And since you clearly agree with me that you don't know much about Linux, let's repeat this for emphasis:
                ... maybe you should just not speak about things you don't understand.

                reply to this | link to this | view in chronology ]

          • icon
            PaulT (profile), 3 Sep 2015 @ 5:56am

            Re: Re: Re: Re: You are all right and wrong.

            "As well as a browser, she needed a word processor, skype and email, and later some very simple image software so she could play with photos to make paintings from."

            All of which are available on Linux, and on most desktop distros would take less effort to install than the Windows version would.

            "if they're running in a restricted account so they can't trash the system if they click on the wrong thing, how do they patch their browser?"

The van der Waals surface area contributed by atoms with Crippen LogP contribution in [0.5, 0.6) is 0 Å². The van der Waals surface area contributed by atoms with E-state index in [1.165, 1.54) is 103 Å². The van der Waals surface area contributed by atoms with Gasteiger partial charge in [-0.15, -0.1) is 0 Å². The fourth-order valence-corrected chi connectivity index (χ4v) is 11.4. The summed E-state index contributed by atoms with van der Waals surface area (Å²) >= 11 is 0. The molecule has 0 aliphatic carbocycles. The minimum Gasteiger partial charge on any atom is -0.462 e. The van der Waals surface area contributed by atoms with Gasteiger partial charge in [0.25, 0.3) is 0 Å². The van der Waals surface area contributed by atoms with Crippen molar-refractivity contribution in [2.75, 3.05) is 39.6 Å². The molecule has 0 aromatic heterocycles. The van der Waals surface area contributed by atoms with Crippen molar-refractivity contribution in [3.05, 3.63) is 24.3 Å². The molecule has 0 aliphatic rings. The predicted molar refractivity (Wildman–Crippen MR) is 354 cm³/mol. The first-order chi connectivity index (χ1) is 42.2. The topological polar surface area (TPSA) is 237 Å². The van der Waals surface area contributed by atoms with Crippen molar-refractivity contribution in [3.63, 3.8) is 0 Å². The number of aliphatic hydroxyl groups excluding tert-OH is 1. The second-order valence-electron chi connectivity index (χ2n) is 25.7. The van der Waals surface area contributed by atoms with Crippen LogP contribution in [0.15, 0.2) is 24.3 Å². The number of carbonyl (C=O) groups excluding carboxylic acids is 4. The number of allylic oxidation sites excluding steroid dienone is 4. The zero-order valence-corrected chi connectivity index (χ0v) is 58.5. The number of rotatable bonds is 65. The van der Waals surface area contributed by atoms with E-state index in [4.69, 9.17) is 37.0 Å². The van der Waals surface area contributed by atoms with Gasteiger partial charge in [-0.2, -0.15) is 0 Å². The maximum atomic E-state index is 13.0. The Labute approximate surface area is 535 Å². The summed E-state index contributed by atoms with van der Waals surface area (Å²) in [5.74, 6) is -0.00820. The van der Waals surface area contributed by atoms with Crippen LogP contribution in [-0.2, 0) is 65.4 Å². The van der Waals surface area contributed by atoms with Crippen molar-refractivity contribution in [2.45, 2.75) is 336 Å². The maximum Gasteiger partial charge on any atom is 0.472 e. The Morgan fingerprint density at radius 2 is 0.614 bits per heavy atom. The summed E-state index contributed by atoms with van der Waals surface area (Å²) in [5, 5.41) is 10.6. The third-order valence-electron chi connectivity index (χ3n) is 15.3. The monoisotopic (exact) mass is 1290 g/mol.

Same way as you do in Windows or OSX - the system will ask for the root (admin) password if you try accessing something that requires permissions that your user account doesn't have. If you trust them so little that you won't even let them have the root password, you can set updates to install automatically, or set permissions so that the user can update the browser without affecting anything else.

            Perhaps try educating yourself before criticising people who have actually used Linux for detailing their experiences.

            reply to this | link to this | view in chronology ]

            • icon
              MrTroy (profile), 3 Sep 2015 @ 7:06pm

              Re: Re: Re: Re: Re: You are all right and wrong.

              All of which are available on Linux, and on most desktop distros would take less effort to install than the Windows version would.

              I completely agree that they are all available on Linux, and I accept the proposition that you would find them easier to install on Linux than on Windows.

              Perhaps try educating yourself before criticising people who have actually used Linux for detailing their experiences.